Ask the Ethicist

Ask the Ethicist: How big a gift is too much?

Accepting a free ride to the Masters golf tournament from an attorney you refer clients to would create an obligation on your part

Jan 29, 2018 @ 2:32 pm

By Dan Candura

Q: Over the years I have developed a rewarding relationship with an estate attorney in my area. I refer clients to him and occasionally he sends a referral my way too. More frequently, he sends me something in return for my referral.

This started slowly. First it was a gift of fruit at the holidays. This grew into expensive wine. Then he started sending gifts at other time of the year as well. Last July he sent a dozen lobsters for us to enjoy over the Fourth.

I've let him know that this is appreciated but really unnecessary. I recommend him because he does excellent work although his fees are on the higher side for my community. He tells me that he does this to let me know that he values our relationship. None of the gifts are tied to any single referral but it still feels uncomfortable to me.

This came to a head last week when he invited me to join him at the Masters golf tournament. I've never been and it has been on my bucket list for a long time.

He says he'll cover everything — admission, hotel and even seats on a private jet that another of his friends owns. There will be others on the trip but this invitation was to me alone, even though the attorney knows that I've been in a relationship for a long time.

Should I accept? It is something I've wanted to attend for a long time and it sounds like it will be a "first class" experience. But I'll also feel like I'm indebted, not to mention that I am unsure whether a gift of this magnitude will require disclosure in my ADV. If I go, I want to go with a clear conscience. Can you make me feel better about the offer?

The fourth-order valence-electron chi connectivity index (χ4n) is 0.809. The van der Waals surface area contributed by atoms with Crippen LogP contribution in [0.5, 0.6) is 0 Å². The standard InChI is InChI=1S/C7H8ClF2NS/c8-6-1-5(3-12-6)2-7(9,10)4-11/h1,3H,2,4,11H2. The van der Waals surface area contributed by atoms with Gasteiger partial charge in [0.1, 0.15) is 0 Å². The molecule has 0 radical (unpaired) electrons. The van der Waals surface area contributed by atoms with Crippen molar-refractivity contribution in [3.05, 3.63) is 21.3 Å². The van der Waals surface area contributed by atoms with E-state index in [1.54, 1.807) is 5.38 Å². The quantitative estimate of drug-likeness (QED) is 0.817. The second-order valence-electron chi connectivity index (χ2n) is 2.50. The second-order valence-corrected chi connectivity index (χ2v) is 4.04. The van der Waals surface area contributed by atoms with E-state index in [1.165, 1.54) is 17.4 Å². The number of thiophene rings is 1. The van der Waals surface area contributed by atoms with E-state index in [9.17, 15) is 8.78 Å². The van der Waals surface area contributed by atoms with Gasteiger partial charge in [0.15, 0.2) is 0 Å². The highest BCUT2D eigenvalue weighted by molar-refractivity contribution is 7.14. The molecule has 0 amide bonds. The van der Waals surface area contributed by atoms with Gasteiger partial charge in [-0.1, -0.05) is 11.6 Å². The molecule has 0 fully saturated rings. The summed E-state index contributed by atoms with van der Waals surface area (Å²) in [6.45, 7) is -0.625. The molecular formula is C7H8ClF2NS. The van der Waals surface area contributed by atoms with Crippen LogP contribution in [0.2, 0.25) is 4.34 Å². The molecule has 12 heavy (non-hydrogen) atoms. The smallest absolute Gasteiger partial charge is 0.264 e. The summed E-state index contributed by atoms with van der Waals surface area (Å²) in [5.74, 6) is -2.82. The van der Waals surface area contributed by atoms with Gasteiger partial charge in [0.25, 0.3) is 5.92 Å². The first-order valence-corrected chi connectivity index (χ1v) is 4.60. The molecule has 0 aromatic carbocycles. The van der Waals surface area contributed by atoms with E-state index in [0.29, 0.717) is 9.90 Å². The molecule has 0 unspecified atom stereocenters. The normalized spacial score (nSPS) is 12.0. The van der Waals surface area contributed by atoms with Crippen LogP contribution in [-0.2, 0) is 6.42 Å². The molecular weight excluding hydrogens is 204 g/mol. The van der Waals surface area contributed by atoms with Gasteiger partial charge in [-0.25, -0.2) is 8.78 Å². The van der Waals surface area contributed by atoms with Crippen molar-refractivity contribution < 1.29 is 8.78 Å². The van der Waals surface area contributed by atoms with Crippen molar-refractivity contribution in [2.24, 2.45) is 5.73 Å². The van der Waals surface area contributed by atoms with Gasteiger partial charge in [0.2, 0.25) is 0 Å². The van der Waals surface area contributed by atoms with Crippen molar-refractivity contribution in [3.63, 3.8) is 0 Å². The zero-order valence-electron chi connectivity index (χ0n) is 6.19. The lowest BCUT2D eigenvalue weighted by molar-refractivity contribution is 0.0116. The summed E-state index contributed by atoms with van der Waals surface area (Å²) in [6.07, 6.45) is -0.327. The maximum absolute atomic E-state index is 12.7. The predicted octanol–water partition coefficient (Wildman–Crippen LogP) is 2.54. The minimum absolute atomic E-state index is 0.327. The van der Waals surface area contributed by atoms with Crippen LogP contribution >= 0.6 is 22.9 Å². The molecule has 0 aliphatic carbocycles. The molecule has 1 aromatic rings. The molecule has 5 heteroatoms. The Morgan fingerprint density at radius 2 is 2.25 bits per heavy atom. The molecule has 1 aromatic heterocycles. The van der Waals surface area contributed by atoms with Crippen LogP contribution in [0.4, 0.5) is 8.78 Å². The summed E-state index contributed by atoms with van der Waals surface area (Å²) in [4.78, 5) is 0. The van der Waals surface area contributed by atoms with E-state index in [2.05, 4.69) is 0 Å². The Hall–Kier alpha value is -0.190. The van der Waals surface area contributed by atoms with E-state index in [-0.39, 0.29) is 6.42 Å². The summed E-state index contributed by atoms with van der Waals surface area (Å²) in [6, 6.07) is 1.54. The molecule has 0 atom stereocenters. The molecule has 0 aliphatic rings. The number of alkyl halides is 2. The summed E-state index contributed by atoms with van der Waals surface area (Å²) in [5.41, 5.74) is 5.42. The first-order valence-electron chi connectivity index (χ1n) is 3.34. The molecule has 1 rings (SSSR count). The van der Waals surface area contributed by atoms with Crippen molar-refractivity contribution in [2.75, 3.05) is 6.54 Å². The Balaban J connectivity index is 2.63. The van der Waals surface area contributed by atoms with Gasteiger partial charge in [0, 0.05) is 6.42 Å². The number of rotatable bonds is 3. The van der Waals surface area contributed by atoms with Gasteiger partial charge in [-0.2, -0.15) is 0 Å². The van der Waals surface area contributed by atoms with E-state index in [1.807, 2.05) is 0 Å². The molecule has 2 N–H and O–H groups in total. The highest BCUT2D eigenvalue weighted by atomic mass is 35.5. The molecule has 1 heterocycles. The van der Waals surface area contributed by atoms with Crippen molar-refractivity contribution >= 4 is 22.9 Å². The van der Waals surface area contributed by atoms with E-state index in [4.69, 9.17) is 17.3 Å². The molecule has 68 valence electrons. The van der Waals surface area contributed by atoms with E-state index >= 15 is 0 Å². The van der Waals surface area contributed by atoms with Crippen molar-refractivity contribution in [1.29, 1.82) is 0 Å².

(More: How to respond when your boss makes offensive sexual jokes)

A: As hard as it will be, I suggest that you politely decline. And I think you already knew this. Your question sounds to me as if you want someone else to give you permission to do something that by your own admission makes you feel uncomfortable.

You admit that this trip, on top of all of the other expensive gifts, would create an obligation on your part. Your clients are expecting objectivity and integrity when you recommend another professional. It would be hard to persuade them that the only reason you recommend this attorney is the quality of his work if they also knew the large sums he was paying to provide you with first-class travel and attendance at an elite event.

Even if the attorney is well-intentioned and his generosity exclusively tied to business purposes, he is putting you in an awkward situation with your long-term partner. He is also changing the power dynamic between you and him. Gifts of this magnitude destroy the balance in the relationship. You are no longer equal. He becomes dominant and you take on a submissive role. That's one reason you feel conflicted. He's offering to give you something you want in return for something you are not inclined to give.

I suggest that honesty is the best course here. Tell the attorney that while you appreciate the gesture, you could not possible accept it. Tell him that you value your existing relationship and that accepting this gift would threaten it. Let him know that referrals should be given based on competence and that this would feel too much like compensation, and as such, it would need to be disclosed.

This would also be a good opportunity to ask him to dial down the other gifts, too. It is not that they are not appreciated but rather that they are unnecessary and extravagant.

Finally, you may want to develop relationships with additional estate attorneys so as to avoid the appearance of using one exclusively, especially one so generous.

(More: When an ultrahigh-net-worth prospect has needs beyond your expertise)

Dan Candura is founder of the education and consulting firm Candura Group. Write to him to submit a question. All submissions will be treated confidentially.


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